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Lizzie’s 30 Day Yoga Challenge, Day 28: Attentive Humility

In an act of self-preservation, I followed my destiny and ended up at Alaric’s home studio for a second week in a row, breaking my own rules of the challenge. As I mentioned previously, pranayama has helped me a tremendous amount recently in creating space in my torso for the inflammation in the pancreas and liver; to have the direction and time to understand what structures in the body help to manage the breath and the shape of the diaphragm is very valuable to me personally, and as a teacher. Since Archway is not a convenient location and I happen to get a lot out of the asana practice following the pranayama, today it was my daily practice.

During these weeks of attending many classes, the thing that has captured my attention more than the asana class is the creative framework each individual teacher places around the practice. Today, for example, we explored the idea of ‘attentive humility’. To put this into context, it was discussed that in life, as much as we may try, we will never ultimately control the breath or the mind, yet the two have a profound affect on our overall happiness. Through asana practice, we can approach this management over mind and breath through the body and ultimately gain an understanding of how the breath impacts our thoughts, words and actions. We can liken it to a retraining that requires attentive humility. Rather than exercising a humility that is punitive or serious in tone, however, we can find a kind, gentle and compassionate approach as well. One way of staying mindful in our practice is to notice when we are straining in the pranayama or asana practice. When this happens, it is time to return to a neutralizing posture, lest we send the wrong message to the mind/body, possibly ceasing to practice at all as a result. Practice should be sustainable and applicable to life. It is always good to return to any activity performed regularly to ask ‘why’, whether it is a job, a relationship or a physical pursuit.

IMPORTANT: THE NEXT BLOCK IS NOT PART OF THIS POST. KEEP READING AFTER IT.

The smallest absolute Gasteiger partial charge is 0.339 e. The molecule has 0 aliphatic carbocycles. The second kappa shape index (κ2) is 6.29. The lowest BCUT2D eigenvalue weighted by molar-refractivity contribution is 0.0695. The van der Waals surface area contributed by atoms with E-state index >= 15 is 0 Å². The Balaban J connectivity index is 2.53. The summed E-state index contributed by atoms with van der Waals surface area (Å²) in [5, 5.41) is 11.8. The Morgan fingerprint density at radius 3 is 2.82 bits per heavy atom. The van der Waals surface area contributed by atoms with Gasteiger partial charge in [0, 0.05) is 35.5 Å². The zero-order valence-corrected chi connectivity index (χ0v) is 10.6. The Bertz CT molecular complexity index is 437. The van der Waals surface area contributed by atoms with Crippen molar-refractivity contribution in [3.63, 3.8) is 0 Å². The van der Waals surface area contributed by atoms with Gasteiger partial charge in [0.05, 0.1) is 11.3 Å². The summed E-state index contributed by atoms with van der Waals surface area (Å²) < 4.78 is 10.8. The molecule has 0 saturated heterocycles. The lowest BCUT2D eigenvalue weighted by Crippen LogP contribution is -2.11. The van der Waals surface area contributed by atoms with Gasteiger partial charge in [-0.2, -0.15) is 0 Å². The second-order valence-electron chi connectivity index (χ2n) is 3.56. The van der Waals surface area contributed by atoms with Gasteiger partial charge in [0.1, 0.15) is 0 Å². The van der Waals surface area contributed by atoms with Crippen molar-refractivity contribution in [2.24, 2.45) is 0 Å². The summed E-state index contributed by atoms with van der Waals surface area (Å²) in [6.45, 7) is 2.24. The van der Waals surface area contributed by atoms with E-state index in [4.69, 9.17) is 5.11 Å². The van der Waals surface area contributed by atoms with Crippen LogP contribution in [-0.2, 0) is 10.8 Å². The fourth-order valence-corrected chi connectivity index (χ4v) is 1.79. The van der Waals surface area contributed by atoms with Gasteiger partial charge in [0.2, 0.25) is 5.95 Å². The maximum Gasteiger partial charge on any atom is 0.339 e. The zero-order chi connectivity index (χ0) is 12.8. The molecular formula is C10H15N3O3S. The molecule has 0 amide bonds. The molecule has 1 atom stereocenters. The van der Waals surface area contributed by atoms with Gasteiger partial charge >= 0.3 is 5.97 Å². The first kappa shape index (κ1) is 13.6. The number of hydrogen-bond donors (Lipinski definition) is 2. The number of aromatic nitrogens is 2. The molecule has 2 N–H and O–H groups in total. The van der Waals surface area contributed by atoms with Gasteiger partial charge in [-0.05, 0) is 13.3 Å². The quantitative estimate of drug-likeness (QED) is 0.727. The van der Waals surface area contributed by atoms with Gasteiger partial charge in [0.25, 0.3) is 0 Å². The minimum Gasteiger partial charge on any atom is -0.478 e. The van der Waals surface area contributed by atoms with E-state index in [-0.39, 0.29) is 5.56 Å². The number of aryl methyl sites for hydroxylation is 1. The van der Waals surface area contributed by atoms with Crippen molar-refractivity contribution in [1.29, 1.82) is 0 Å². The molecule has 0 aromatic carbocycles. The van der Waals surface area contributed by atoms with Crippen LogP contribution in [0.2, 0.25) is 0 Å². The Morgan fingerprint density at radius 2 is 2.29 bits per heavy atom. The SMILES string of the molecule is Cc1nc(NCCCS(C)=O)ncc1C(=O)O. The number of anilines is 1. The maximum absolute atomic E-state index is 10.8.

On that note, this will be the last post for the Yoga Challenge, 2013. During the next 6 months, every month I will travel to a new studio to attend class with a teacher I’ve not yet met, and update you along the way. But for now, it is time to get back to my self-practice and writing about things more esoteric in nature (or not). I will be posting a summary of the highlights of the month and learnings from this little experiment over the next week, and enjoying the freedom to get back to reading a large stack of yoga and Rolfing related texts that have been long neglected.

See you on the mat!

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